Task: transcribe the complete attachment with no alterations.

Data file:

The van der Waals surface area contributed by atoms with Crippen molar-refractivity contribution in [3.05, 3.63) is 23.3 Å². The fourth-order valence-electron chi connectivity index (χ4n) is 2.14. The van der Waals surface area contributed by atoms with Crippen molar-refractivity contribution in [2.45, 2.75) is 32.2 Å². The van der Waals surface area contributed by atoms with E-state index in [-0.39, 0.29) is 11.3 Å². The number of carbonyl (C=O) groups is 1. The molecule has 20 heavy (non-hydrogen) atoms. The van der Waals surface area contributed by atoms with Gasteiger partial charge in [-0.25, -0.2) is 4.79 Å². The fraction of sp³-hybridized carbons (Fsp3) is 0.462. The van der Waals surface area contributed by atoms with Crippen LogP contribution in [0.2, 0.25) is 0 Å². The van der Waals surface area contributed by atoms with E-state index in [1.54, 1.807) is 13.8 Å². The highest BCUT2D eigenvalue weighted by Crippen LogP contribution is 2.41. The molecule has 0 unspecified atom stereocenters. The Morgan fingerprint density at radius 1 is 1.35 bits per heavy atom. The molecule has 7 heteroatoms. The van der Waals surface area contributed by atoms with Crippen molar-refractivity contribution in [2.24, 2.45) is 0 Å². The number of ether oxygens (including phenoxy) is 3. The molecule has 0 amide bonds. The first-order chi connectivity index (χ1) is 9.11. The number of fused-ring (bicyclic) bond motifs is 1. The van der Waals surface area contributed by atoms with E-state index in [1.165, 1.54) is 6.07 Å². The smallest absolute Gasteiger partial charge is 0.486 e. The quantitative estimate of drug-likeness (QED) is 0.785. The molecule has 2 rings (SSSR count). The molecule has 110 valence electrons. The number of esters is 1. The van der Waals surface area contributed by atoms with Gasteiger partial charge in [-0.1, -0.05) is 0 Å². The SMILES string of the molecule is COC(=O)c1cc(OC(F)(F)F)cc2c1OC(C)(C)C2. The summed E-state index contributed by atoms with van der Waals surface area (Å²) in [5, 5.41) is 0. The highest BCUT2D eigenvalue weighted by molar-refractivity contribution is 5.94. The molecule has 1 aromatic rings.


The van der Waals surface area contributed by atoms with Crippen molar-refractivity contribution in [3.05, 3.63) is 23.3 Å². The fourth-order valence-electron chi connectivity index (χ4n) is 2.14. The van der Waals surface area contributed by atoms with Crippen molar-refractivity contribution in [2.45, 2.75) is 32.2 Å². The van der Waals surface area contributed by atoms with E-state index in [-0.39, 0.29) is 11.3 Å². The number of carbonyl (C=O) groups is 1. The molecule has 20 heavy (non-hydrogen) atoms. The van der Waals surface area contributed by atoms with Gasteiger partial charge in [-0.25, -0.2) is 4.79 Å². The fraction of sp³-hybridized carbons (Fsp3) is 0.462. The van der Waals surface area contributed by atoms with Crippen LogP contribution in [0.2, 0.25) is 0 Å². The van der Waals surface area contributed by atoms with E-state index in [1.54, 1.807) is 13.8 Å². The highest BCUT2D eigenvalue weighted by Crippen LogP contribution is 2.41. The molecule has 0 unspecified atom stereocenters. The Morgan fingerprint density at radius 1 is 1.35 bits per heavy atom. The molecule has 7 heteroatoms. The van der Waals surface area contributed by atoms with Crippen molar-refractivity contribution in [2.24, 2.45) is 0 Å². The number of ether oxygens (including phenoxy) is 3. The molecule has 0 amide bonds. The first-order chi connectivity index (χ1) is 9.11. The number of fused-ring (bicyclic) bond motifs is 1. The van der Waals surface area contributed by atoms with E-state index in [1.165, 1.54) is 6.07 Å². The smallest absolute Gasteiger partial charge is 0.486 e. The quantitative estimate of drug-likeness (QED) is 0.785. The molecule has 2 rings (SSSR count). The molecule has 110 valence electrons. The number of esters is 1. The van der Waals surface area contributed by atoms with Gasteiger partial charge in [-0.1, -0.05) is 0 Å². The SMILES string of the molecule is COC(=O)c1cc(OC(F)(F)F)cc2c1OC(C)(C)C2. The summed E-state index contributed by atoms with van der Waals surface area (Å²) in [5, 5.41) is 0. The highest BCUT2D eigenvalue weighted by molar-refractivity contribution is 5.94. The molecule has 1 aromatic rings.